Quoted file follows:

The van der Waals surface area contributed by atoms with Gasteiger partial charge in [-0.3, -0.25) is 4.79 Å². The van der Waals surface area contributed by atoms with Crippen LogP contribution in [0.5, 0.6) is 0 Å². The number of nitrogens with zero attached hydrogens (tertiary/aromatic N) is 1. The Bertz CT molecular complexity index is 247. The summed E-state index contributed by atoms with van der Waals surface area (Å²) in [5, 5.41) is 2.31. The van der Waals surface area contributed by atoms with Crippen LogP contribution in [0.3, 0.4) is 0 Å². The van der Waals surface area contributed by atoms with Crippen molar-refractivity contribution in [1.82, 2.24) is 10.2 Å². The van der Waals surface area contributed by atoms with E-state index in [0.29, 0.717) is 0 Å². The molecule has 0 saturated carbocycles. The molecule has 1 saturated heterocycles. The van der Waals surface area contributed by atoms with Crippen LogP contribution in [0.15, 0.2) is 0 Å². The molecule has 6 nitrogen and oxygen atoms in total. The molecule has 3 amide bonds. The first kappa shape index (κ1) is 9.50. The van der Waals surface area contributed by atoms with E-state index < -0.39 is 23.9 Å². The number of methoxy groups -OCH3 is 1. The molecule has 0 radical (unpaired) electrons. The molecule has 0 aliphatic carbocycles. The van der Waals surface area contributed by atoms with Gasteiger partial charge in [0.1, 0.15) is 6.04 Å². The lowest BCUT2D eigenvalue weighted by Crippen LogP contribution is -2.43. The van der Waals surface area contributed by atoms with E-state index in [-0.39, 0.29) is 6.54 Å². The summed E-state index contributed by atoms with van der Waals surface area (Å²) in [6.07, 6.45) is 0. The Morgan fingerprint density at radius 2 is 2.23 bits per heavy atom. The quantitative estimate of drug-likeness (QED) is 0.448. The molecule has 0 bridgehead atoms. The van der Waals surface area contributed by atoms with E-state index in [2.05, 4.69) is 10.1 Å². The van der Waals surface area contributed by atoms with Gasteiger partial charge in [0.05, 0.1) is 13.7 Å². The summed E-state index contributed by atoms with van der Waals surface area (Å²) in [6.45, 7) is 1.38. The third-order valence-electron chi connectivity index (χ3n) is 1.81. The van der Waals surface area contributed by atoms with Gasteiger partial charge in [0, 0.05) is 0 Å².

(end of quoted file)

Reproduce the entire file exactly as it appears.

The van der Waals surface area contributed by atoms with Gasteiger partial charge in [-0.3, -0.25) is 4.79 Å². The van der Waals surface area contributed by atoms with Crippen LogP contribution in [0.5, 0.6) is 0 Å². The number of nitrogens with zero attached hydrogens (tertiary/aromatic N) is 1. The Bertz CT molecular complexity index is 247. The summed E-state index contributed by atoms with van der Waals surface area (Å²) in [5, 5.41) is 2.31. The van der Waals surface area contributed by atoms with Crippen LogP contribution in [0.3, 0.4) is 0 Å². The van der Waals surface area contributed by atoms with Crippen molar-refractivity contribution in [1.82, 2.24) is 10.2 Å². The van der Waals surface area contributed by atoms with E-state index in [0.29, 0.717) is 0 Å². The molecule has 0 saturated carbocycles. The molecule has 1 saturated heterocycles. The van der Waals surface area contributed by atoms with Crippen LogP contribution in [0.15, 0.2) is 0 Å². The molecule has 6 nitrogen and oxygen atoms in total. The molecule has 3 amide bonds. The first kappa shape index (κ1) is 9.50. The van der Waals surface area contributed by atoms with E-state index < -0.39 is 23.9 Å². The number of methoxy groups -OCH3 is 1. The molecule has 0 radical (unpaired) electrons. The molecule has 0 aliphatic carbocycles. The van der Waals surface area contributed by atoms with Gasteiger partial charge in [0.1, 0.15) is 6.04 Å². The lowest BCUT2D eigenvalue weighted by Crippen LogP contribution is -2.43. The van der Waals surface area contributed by atoms with E-state index in [-0.39, 0.29) is 6.54 Å². The summed E-state index contributed by atoms with van der Waals surface area (Å²) in [6.07, 6.45) is 0. The Morgan fingerprint density at radius 2 is 2.23 bits per heavy atom. The quantitative estimate of drug-likeness (QED) is 0.448. The molecule has 0 bridgehead atoms. The van der Waals surface area contributed by atoms with E-state index in [2.05, 4.69) is 10.1 Å². The van der Waals surface area contributed by atoms with Gasteiger partial charge in [0.05, 0.1) is 13.7 Å². The summed E-state index contributed by atoms with van der Waals surface area (Å²) in [6.45, 7) is 1.38. The third-order valence-electron chi connectivity index (χ3n) is 1.81. The van der Waals surface area contributed by atoms with Gasteiger partial charge in [0, 0.05) is 0 Å².